“We applaud the action of the Maryland Senate to remove incineration from the renewable energy portfolio,” said Tamara Toles O’Laughlin, Executive Director of the Maryland Environmental Health Network. “This is an important step towards protecting the health of populations living in the footprint of trash incineration. For far too long, fence-line communities have faced a toxic soup produced in their own backyards, without their consent, that causes or contributes to life limiting respiratory health diseases. We now look to the House to continue to support legislation that puts people over profits. ”

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The Maryland Climate Coalition brings together environment, faith, labor, and civic organizations to advance clean energy and climate policies in Maryland.  


Statement on House Economic Matters Vote on Clean Energy Jobs Act

March 16, 2018
 
This week a subcommittee in the House Economic Matters Committee voted down the Clean Energy Jobs Act of 2018, House Bill 1453The Clean Energy Jobs Campaign is profoundly disappointed that these state legislators have rejected this critical proposal for climate action. This coming Monday, the Senate Finance Committee will hold a work group session on the proposal. We urge the Senate not to allow one subcommittee in the House to have the last word.

The Clean Energy Jobs Act has record numbers of cosponsors in both houses of the General Assembly. More than 660 Maryland entities endorsed increasing our state’s renewable electricity commitments to 50% by 2030, including nonprofits, labor groups, and faith organizations; businesses, as well as the Legislative Black Caucus; the Montgomery, Prince George’s and Charles County Councils; and the Baltimore City Council.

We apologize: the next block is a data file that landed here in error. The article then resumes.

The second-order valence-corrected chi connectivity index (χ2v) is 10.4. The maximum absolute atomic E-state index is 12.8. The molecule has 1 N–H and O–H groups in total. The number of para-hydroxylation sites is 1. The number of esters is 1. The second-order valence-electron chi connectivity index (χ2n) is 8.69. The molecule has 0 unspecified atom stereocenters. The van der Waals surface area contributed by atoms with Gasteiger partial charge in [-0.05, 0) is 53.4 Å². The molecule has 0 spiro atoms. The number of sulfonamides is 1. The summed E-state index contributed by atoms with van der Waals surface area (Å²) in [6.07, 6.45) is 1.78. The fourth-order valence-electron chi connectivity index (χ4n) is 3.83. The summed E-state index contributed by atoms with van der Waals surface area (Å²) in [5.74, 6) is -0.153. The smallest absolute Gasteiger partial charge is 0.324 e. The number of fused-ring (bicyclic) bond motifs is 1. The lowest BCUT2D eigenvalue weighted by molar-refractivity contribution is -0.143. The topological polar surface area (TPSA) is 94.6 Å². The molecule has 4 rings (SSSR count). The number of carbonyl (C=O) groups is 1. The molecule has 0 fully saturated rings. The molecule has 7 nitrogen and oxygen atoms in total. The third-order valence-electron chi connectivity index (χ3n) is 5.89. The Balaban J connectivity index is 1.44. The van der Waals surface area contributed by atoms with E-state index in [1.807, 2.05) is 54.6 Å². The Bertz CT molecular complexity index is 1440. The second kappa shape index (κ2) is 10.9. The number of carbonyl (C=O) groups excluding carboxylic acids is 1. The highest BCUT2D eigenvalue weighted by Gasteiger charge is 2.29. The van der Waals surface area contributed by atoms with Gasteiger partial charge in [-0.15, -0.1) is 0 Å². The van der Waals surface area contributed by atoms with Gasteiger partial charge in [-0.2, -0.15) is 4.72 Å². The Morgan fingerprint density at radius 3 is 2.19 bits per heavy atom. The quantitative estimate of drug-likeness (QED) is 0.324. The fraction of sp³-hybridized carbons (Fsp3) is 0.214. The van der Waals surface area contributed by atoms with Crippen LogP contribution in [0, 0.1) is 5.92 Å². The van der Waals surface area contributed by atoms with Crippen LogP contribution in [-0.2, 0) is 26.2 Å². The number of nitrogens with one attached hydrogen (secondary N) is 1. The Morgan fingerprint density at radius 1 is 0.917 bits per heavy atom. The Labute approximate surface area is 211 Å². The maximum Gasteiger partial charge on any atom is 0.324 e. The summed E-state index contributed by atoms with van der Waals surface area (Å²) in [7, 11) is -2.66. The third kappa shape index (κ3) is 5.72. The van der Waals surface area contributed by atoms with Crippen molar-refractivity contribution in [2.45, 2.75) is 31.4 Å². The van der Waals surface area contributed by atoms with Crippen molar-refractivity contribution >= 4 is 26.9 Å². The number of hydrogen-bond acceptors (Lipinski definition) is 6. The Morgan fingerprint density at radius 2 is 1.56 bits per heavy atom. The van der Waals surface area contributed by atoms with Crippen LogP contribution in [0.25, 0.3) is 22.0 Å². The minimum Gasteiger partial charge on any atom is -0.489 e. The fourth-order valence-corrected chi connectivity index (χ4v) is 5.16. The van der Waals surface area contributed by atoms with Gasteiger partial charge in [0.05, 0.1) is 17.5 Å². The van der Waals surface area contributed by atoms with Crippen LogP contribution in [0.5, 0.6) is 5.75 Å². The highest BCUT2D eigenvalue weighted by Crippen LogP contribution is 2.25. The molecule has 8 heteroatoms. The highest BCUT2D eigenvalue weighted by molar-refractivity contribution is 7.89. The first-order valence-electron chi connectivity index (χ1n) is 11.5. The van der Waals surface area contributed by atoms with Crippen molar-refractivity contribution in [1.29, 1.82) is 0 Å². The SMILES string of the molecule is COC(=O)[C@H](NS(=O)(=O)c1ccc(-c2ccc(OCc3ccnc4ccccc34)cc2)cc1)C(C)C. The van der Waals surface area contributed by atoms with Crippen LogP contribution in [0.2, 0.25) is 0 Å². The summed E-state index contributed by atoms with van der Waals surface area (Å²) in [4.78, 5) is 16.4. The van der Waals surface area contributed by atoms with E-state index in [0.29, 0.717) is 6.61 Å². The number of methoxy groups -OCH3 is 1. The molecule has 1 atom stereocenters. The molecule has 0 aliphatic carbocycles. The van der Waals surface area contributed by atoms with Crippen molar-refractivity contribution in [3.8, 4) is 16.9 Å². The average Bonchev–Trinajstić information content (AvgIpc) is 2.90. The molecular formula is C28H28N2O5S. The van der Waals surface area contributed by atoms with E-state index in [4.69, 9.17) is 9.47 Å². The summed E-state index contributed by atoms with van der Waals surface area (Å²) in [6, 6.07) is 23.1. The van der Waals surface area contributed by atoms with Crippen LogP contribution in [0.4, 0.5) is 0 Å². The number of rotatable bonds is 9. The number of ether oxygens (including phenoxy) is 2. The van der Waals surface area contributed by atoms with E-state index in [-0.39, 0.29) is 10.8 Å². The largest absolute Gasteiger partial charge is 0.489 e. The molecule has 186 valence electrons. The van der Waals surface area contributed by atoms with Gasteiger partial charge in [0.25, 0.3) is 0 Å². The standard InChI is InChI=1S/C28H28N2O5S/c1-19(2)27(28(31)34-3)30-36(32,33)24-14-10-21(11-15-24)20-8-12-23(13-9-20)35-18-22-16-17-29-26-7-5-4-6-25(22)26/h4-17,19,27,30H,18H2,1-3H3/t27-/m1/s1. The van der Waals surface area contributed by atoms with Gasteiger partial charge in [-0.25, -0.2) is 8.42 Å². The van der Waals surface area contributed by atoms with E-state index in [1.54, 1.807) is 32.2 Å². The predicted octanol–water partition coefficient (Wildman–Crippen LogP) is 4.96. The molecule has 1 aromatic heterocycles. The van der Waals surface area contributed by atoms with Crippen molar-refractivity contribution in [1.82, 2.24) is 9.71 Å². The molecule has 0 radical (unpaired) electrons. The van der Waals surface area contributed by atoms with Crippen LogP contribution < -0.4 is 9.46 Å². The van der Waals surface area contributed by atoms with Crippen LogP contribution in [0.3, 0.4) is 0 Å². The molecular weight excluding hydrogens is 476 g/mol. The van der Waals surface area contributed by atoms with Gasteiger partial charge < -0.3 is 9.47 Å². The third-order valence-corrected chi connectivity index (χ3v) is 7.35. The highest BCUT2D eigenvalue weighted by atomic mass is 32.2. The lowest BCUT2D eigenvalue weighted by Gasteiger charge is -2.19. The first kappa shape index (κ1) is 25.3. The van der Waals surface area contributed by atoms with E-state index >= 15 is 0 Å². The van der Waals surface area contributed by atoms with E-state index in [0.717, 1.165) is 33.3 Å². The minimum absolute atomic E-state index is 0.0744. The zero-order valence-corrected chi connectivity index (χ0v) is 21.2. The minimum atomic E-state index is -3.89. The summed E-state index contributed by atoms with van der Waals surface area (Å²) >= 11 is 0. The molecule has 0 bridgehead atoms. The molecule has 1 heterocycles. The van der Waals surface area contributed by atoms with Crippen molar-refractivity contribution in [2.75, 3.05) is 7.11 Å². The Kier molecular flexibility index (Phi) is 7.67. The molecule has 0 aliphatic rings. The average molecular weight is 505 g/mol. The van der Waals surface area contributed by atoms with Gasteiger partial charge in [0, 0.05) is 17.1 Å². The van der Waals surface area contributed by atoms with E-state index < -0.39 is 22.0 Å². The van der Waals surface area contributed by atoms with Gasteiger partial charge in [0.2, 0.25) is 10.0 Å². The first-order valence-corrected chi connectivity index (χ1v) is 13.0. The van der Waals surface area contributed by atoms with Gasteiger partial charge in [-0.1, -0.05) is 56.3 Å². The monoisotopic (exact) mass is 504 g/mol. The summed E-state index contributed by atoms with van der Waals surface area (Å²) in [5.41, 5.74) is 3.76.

We thank our sponsors, Sen. Brian Feldman and Dels. Bill Frick and Cheryl Glenn, for their steadfast advocacy. We clearly have the support of an overwhelming majority of Marylanders.

More clean, renewable electricity – like wind and solar energy – to power our homes and businesses will benefit our health, our economy, our climate and our communities, and bring us on a pathway to achieve 100% renewable energy in Maryland. Increasing the RPS to 50% would mean 20,000 jobs in the solar industry; millions in new funding for clean energy workforce training and apprenticeships; minority, veteran, and women-owned business growth; and other potential programs to promote a sustainable economy, as well as local hiring mandates.

We urge Marylanders to contact your Senators today in support of this legislation, to take note on where your legislators stand on these issues and to make your voices heard in every way you can. 


Maryland Climate Coalition Statement on Defeat of Offshore Wind Bills

March 12, 2018

The Maryland House Economic Matters Committee voted down HB 1135 (Del. Adams), legislation that would have derailed Maryland’s offshore wind projects.

Once again, the General Assembly has affirmed its commitment to ensuring that Maryland is a clean energy leader and economic powerhouse. This vote will help ensure that these offshore wind projects years in the making can fulfill their promise to provide Maryland residents with health and climate benefits, good jobs, and more stable electricity rates. 

These offshore wind projects will be a huge source of pride for our state. Maryland is open for business and ready to seize the opportunity to become the Mid-Atlantic hub for this industry.


Maryland Climate Coalition: Statement on Ocean City Resolution to Kill Offshore Wind

IMMEDIATE RELEASE           

February 5, 2018

For more information contact:

Karla Raettig, Maryland League of Conservation Voters (c)  202-674-3174
David Smedick, Maryland Chapter of the Sierra Club (p) 301-277-7111  

MARYLAND CLIMATE COALITION:
STATEMENT ON OCEAN CITY RESOLUTION
TO KILL OFFSHORE WIND